I’m not a person who sets New Year’s resolutions. I used to, and they invariably failed. A single failure or setback on the road to some lofty goal, and I immediately fall into despair that I’m not good enough. The goal then gets abandoned because I’m disgusted with myself. Concrete goals intimidate me more than they motivate me. I’m still learning how to balance my need to achieve something with the pressure well-defined goals tend to put on me.

My current approach is to leave my goals a bit loose and free-form; I don’t say “I’m going to finish my Danish course this year”, I say “I’m going to try to do my Danish lessons a bit more regularly”. It’s not “I’m going to go to the gym 3 times a week”, it’s “I’m going to try to prioritize the gym better.”

One thing this does is make failure less defined so I can be easier on myself. If the goal is to go to the gym three times and I only go once, my brain can, and will, yell at me that I only achieved 33% of my goal, so I am therefore a 66% failure. And we might as well round that up to 100%. If I know it will take X number of days to finish my Danish course, and I didn’t do my lesson today, now I’m Y days behind. It’s too measurable. The pressure eats at me, and the anxiety mounts with every perceived failure.

The loose goals are enough that it brings the task to the forefront of my mind. If I’ve got a half hour and I’m trying to figure out what to do with it, I’ll remember I could squeeze in a Danish lesson. If my plans get cancelled and I suddenly find myself with a free evening, I’ll consider that I could go to the gym now. This makes success easier, and failure less defined, so I put less pressure on myself, and accomplish more. This approach is definitely not for everyone, but it’s had decent success for me. It’s one of the ways I’ve found to be gentler with myself, which is one of my ongoing projects.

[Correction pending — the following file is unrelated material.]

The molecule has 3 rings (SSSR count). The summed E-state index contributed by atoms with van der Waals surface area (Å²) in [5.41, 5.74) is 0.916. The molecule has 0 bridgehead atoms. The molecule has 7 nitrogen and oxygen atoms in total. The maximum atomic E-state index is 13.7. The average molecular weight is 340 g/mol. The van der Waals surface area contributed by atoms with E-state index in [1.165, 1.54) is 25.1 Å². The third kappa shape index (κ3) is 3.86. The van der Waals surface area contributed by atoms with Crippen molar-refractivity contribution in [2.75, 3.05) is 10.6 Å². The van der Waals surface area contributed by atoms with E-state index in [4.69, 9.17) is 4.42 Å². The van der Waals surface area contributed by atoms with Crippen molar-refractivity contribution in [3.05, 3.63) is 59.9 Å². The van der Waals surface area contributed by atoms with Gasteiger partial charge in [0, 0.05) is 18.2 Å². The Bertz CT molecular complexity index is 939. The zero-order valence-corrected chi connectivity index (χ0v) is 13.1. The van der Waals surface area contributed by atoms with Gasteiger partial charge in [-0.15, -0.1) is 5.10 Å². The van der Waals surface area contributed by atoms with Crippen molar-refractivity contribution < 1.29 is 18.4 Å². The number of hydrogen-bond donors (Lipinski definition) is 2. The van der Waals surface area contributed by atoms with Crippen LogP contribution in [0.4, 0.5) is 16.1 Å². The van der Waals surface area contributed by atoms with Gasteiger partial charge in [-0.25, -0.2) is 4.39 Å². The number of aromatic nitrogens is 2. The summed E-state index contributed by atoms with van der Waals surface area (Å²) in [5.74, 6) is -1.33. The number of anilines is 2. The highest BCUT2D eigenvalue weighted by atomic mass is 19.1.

Despite my ambivalence to New Year’s resolutions, I do find this to be a good time to take a deep breath and figure out how I want to move on from the mad dash of the holidays. For me, today marks my return to my writing routine and the beginning of what I intend for a writing goal this year: I want to start submitting stories for publication.

I don’t have a set number of stories to submit, or a set number of publications I intend to submit to. Last year I only submitted to one thing, so it’s a very low bar for me to exceed that number. I’m fine with that. The first submission is going to be hard, and it’s going to take me way longer than it should, because that’s how I work. Then the second submission will be easier, and the third easier again, until submitting becomes old hat and just part of my usual routine.

Whether you’ve set resolutions or not, and be they well-defined goals or loose ones, I wish you the best in achieving what you want, in whatever way you do it. Be gentle on yourself, you’re doing the best you know how.

2 thoughts on “Resolution: On setting goals for myself

  1. Setbacks - Erin Tells Lies

    […] two weeks have been a good demonstration of why I don’t set firm resolutions, as I discussed in my last post. Three days after I posted that, I tested positive for Covid. I’m fine, don’t worry, but my […]

  2. And So It Begins - Erin Tells Lies

    […] we are, beginning another year. I’ve said in the past that I don’t really set New Year’s resolutions for myself. That hasn’t changed. There’s […]

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